Each week, GolfChannel.com takes a look back at the week in golf. Here's what's weighing on our writers' minds.
On Billy Hurley's win at the Quicken Loans ...
Some stories transcend sports. Stories like Billy Hurley III, who won on Sunday at the Quicken Loans National in his 104th start on the PGA Tour. Players win every week on Tour, but Hurley was more than just another player.
A graduate of the U.S. Naval Academy, Hurley joined the Tour in 2012 but twice failed to retain his card. But it’s his resilience to overcome the death of his father, Willard Hurley Jr., who went missing just before last year’s Quicken Loans National, which is so impressive. Two weeks after Hurley’s father went missing he was found dead from a self-inflicted gunshot wound.
Winning on Tour is always emotional, and one can only imagine the emotions Hurley had to deal with on Sunday. – Rex Hoggard
On yet another young talent making noise ...
Make room for another member of the celebrated Class of 2011 on the PGA Tour.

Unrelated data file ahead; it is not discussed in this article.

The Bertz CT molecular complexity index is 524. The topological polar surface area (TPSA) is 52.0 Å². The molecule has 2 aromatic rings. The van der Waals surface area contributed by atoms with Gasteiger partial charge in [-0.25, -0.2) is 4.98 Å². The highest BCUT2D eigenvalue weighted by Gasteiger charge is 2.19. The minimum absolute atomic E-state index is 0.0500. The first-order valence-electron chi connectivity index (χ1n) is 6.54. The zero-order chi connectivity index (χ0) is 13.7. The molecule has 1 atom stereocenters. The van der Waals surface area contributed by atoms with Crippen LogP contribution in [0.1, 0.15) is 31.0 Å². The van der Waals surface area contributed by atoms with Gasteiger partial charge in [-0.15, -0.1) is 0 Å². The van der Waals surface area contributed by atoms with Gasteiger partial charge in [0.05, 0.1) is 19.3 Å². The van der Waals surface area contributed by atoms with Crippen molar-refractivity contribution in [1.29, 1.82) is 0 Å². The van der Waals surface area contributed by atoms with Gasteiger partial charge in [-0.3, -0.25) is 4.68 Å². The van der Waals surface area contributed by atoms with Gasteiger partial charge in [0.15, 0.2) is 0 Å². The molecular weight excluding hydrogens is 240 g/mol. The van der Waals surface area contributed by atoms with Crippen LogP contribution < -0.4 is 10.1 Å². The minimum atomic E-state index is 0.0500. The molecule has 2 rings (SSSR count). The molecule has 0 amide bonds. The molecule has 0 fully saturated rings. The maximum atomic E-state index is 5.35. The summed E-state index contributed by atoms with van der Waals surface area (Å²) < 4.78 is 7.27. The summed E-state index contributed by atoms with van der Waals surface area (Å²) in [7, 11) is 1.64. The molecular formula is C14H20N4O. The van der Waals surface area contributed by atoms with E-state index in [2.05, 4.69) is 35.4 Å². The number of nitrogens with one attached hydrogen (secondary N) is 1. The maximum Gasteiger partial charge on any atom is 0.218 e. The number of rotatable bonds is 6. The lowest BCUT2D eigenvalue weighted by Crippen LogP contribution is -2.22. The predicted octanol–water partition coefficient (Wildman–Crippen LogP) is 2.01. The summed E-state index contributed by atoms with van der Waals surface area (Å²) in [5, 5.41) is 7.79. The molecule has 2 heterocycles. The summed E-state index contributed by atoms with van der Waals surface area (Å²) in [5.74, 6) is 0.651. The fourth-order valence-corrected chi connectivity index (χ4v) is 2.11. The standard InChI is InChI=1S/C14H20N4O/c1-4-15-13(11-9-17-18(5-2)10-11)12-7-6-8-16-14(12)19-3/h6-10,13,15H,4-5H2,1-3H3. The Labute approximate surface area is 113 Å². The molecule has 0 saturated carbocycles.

Ollie Schniederjans was seen as a can’t-miss prospect coming out of Georgia Tech, but he missed qualifying for the Web.com Tour Finals last year by the thinnest of margins. It meant a full season on the developmental circuit this year, but Schniederjans earned a promotion for the 2016-17 season with his playoff win Sunday at the Air Capital Classic.
Schniederjans showed last year at the Open Championship (T-12) that he has the chops to compete with some of the game’s best players, even on a big stage. Expect him to start proving that point once again this fall. – Will Gray
On Lydia Ko's third win of the season ...
Lydia Ko won again. I know, ho-hum, right?
But it's important to appreicate this amazing talent, because she has already hinted at an early retirement, ala Lorena Ochoa.
At just 19 years old, Ko has won 13 titles and two majors. Just this year alone, she has three titles, one major and nine top-6 finishes in 12 LPGA starts.
With three majors left, Ko has a chance to put together another historic season. – Ryan Reiterman